Twofer: How Hospitals Can Lower Costs by Improving Patient Safety

Last Updated Dec 6, 2010 7:15 PM EST

A safety improvement collaborative convened by Premier Inc., one of the top group purchasing organizations (GPOs), has shown that safety and efficiency in hospitals are closely interlinked. And, because hospitals will have to become more efficient in the age of healthcare reform, that bodes well for the future of hospital safety.

In the first two years of the collaborative's 3-year project, the 157 participating hospitals had a lower-than-expected mortality rate, saving an estimated 22,164 lives. At the same time, they collectively reduced healthcare spending by $2.13 billion. During a period when national inpatient costs rose 14 percent, those of the collaborating hospitals increased only 2 percent.

Here are some other major findings of the Premier report:
  • In a collaborative that includes various kinds of hospitals in rural, suburban and urban areas in 34 states, performance variations narrowed over time among the participants. This suggests that any hospital can achieve similar results, according to Premier.
  • A 23 percent drop in the average mortality rate, relative to the expected rate, was driven by better care for sepsis, respiratory infections, and cardiac conditions.
  • Higher labor productivity and lower supply costs accounted for much of the savings, with community hospitals saving more than big teaching hospitals.
  • As the percentage of care that followed evidence-based guidelines increased, both mortality and overall spending dropped.
The apparent flaw in this rosy picture is that reduced costs may mean lower revenues for hospitals. But as productivity increased and supply costs dropped, the hospitals were able to deliver diagnosis-related-group (DRG) services and hospital days at a lower cost, which meant higher profits because the payments were fixed in advance. Moreover, Premier notes, the hospitals' labor costs dropped because they paid less overtime and made better use of temporary workers.

In addition, one purpose of the collaborative is to prepare hospitals for the brave new world of healthcare reform. By improving their performance on quality and safety measures, the participating facilities hope to:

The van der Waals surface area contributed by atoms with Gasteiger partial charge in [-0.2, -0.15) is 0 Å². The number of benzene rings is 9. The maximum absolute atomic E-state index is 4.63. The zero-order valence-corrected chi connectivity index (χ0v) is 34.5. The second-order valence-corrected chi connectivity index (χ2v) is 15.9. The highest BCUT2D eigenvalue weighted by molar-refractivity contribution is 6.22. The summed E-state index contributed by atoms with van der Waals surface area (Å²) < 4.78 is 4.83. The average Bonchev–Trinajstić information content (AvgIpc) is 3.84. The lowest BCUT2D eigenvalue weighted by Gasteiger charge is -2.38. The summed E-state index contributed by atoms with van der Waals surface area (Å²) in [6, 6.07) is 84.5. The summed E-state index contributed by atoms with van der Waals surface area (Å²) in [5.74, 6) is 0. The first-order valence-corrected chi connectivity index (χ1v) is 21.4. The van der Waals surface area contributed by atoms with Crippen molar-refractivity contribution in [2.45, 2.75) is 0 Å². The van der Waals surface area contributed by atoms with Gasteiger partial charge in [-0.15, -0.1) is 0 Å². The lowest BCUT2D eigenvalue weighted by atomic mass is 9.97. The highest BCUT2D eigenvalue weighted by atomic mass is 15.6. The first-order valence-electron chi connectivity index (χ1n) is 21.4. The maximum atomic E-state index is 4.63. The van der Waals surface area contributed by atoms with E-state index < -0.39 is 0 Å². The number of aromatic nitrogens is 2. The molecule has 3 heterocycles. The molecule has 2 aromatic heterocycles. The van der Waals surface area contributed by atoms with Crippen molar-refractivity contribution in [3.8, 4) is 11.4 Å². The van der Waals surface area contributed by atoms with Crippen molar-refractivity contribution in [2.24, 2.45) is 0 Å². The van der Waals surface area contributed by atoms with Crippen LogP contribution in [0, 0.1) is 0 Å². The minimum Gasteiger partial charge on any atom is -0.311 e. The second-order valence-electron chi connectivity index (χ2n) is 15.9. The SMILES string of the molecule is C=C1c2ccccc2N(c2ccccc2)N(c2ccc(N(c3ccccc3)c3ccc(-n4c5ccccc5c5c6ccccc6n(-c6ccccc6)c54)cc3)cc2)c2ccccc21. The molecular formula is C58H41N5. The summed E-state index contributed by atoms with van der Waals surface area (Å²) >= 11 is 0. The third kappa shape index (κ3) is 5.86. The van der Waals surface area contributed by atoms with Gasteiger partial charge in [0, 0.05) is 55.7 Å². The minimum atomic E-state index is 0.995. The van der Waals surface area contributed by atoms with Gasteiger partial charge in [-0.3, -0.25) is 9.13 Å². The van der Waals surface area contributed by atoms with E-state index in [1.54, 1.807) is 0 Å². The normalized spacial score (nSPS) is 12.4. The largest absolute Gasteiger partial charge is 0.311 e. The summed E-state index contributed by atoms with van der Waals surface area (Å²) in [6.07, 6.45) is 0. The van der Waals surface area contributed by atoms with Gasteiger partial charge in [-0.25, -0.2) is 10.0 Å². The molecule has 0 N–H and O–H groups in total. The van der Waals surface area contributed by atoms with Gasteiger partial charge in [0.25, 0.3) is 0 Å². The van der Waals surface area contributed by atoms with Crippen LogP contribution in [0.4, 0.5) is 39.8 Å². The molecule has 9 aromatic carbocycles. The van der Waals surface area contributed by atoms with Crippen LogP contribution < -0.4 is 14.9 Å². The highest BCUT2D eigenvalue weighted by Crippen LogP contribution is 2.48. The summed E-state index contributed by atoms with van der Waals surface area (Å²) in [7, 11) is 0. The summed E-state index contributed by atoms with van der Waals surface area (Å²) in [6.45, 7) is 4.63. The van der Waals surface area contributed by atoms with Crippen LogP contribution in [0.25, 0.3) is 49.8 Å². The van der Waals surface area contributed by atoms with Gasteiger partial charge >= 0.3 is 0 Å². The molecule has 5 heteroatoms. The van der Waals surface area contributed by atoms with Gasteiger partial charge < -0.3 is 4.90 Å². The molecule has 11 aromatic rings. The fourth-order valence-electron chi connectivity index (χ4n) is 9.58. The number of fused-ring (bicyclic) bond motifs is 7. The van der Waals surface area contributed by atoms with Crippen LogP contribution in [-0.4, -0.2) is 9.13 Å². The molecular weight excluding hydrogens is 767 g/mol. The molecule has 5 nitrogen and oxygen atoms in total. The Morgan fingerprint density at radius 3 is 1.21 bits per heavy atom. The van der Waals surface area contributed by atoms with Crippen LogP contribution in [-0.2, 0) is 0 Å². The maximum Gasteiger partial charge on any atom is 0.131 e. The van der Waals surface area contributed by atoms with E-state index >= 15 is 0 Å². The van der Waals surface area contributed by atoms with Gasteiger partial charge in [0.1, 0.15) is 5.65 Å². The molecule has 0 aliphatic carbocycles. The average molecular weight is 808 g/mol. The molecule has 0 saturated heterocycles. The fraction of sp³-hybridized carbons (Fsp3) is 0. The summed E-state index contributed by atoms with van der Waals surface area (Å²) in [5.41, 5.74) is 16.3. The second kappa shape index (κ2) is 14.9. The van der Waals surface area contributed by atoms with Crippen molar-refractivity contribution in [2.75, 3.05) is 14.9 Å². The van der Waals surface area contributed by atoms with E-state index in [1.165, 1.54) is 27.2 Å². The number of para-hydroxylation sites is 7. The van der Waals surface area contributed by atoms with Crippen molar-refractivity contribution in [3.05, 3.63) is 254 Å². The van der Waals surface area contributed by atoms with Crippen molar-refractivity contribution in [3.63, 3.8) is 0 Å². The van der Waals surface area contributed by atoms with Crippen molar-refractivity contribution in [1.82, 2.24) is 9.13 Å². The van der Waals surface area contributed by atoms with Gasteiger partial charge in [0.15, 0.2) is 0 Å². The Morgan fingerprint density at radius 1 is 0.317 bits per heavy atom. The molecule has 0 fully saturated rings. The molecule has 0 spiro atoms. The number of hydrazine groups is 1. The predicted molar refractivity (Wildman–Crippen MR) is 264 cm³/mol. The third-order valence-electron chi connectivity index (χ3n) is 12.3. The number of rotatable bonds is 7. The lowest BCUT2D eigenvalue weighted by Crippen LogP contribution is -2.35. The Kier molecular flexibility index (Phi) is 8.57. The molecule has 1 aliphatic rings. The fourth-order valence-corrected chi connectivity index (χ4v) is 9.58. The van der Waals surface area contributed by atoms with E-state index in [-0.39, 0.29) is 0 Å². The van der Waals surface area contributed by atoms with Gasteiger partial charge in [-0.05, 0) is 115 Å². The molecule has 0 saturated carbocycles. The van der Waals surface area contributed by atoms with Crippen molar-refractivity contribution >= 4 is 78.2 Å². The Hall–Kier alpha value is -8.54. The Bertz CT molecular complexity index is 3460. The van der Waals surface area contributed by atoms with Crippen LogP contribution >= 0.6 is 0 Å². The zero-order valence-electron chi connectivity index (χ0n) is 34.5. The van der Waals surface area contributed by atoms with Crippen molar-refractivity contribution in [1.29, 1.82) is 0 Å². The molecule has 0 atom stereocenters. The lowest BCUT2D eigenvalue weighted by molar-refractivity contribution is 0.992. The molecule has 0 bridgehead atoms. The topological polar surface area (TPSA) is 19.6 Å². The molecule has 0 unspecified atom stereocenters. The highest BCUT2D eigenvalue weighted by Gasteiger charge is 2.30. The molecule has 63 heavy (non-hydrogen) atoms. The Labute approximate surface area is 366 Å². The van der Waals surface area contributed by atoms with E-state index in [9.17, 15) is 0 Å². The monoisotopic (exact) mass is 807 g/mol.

• Earn 1%-2% Medicare incentive payments as part of the government's value-based purchasing program
  • Avoid up to 3% of Medicare payment penalties for high readmission rates
  • Avoid 2% Medicare payment penalties for hospital-acquired conditions
  • Avoid being fined 1% of payments for high rates of hospital-acquired conditions
  • Better manage the $197.2 billion in Medicare reimbursement cuts over the next decade.
As I pointed out in a recent post, the safety problems in hospitals are pretty much the same as they were a decade ago, when the Institute of Medicine raised the alarm with its report, "To Err Is Human." A recent government report showed that medical errors contribute to about 180,000 deaths a year in the U.S. If hospitals could actually improve their financial performance as a byproduct of making inpatient care safer, these dismal statistics might finally begin to move the other way.

Regular readers might wonder why I'm praising an initiative by a group purchasing organization. After all, as I've written before, GPOs may actually drive up hospital costs by buying products from vendors that pay them fat kickbacks. But Premier seems to be cut from a slightly different cloth. Whatever its business arrangements, Premier has promoted quality through a successful hospital pay for performance project, and it has launched collaboratives to help hospitals form accountable care organizations. The company seems to have a customer service vision that goes beyond sales, so I don't discount the value of its safety initiative. In fact, to the extent that the safety collaborative members reduce supply needs, Premier will lose sales.

That said, I hope that this collaborative grows and that more hospitals recognize that doing good and doing well need not be mutually exclusive.

Image supplied courtesy of Flickr.
Related:
  • Ken Terry

    Ken Terry, a former senior editor at Medical Economics Magazine, is the author of the book Rx For Health Care Reform.

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